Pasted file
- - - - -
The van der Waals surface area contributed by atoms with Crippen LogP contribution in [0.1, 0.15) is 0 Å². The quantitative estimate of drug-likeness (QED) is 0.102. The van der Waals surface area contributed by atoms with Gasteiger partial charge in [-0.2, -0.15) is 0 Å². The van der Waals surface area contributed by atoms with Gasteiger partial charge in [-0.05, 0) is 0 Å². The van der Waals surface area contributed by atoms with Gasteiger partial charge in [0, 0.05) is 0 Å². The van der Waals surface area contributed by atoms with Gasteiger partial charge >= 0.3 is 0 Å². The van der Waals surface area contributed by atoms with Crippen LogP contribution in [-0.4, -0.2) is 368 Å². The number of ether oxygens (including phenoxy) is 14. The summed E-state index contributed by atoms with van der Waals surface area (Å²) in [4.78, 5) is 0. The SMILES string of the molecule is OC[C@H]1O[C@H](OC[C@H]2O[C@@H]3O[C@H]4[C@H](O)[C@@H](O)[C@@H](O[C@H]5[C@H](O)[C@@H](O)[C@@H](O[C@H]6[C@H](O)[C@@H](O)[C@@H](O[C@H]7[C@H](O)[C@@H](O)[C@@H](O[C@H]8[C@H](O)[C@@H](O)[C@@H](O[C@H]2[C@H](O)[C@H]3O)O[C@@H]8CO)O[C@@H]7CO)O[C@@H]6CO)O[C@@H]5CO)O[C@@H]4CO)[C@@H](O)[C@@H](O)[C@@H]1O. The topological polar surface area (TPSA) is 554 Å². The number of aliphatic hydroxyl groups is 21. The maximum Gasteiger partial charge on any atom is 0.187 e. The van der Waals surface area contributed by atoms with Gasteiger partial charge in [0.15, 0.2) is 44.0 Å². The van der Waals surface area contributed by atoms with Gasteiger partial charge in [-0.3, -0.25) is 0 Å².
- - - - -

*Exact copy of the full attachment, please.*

The van der Waals surface area contributed by atoms with Crippen LogP contribution in [0.1, 0.15) is 0 Å². The quantitative estimate of drug-likeness (QED) is 0.102. The van der Waals surface area contributed by atoms with Gasteiger partial charge in [-0.2, -0.15) is 0 Å². The van der Waals surface area contributed by atoms with Gasteiger partial charge in [-0.05, 0) is 0 Å². The van der Waals surface area contributed by atoms with Gasteiger partial charge in [0, 0.05) is 0 Å². The van der Waals surface area contributed by atoms with Gasteiger partial charge >= 0.3 is 0 Å². The van der Waals surface area contributed by atoms with Crippen LogP contribution in [-0.4, -0.2) is 368 Å². The number of ether oxygens (including phenoxy) is 14. The summed E-state index contributed by atoms with van der Waals surface area (Å²) in [4.78, 5) is 0. The SMILES string of the molecule is OC[C@H]1O[C@H](OC[C@H]2O[C@@H]3O[C@H]4[C@H](O)[C@@H](O)[C@@H](O[C@H]5[C@H](O)[C@@H](O)[C@@H](O[C@H]6[C@H](O)[C@@H](O)[C@@H](O[C@H]7[C@H](O)[C@@H](O)[C@@H](O[C@H]8[C@H](O)[C@@H](O)[C@@H](O[C@H]2[C@H](O)[C@H]3O)O[C@@H]8CO)O[C@@H]7CO)O[C@@H]6CO)O[C@@H]5CO)O[C@@H]4CO)[C@@H](O)[C@@H](O)[C@@H]1O. The topological polar surface area (TPSA) is 554 Å². The number of aliphatic hydroxyl groups is 21. The maximum Gasteiger partial charge on any atom is 0.187 e. The van der Waals surface area contributed by atoms with Gasteiger partial charge in [0.15, 0.2) is 44.0 Å². The van der Waals surface area contributed by atoms with Gasteiger partial charge in [-0.3, -0.25) is 0 Å².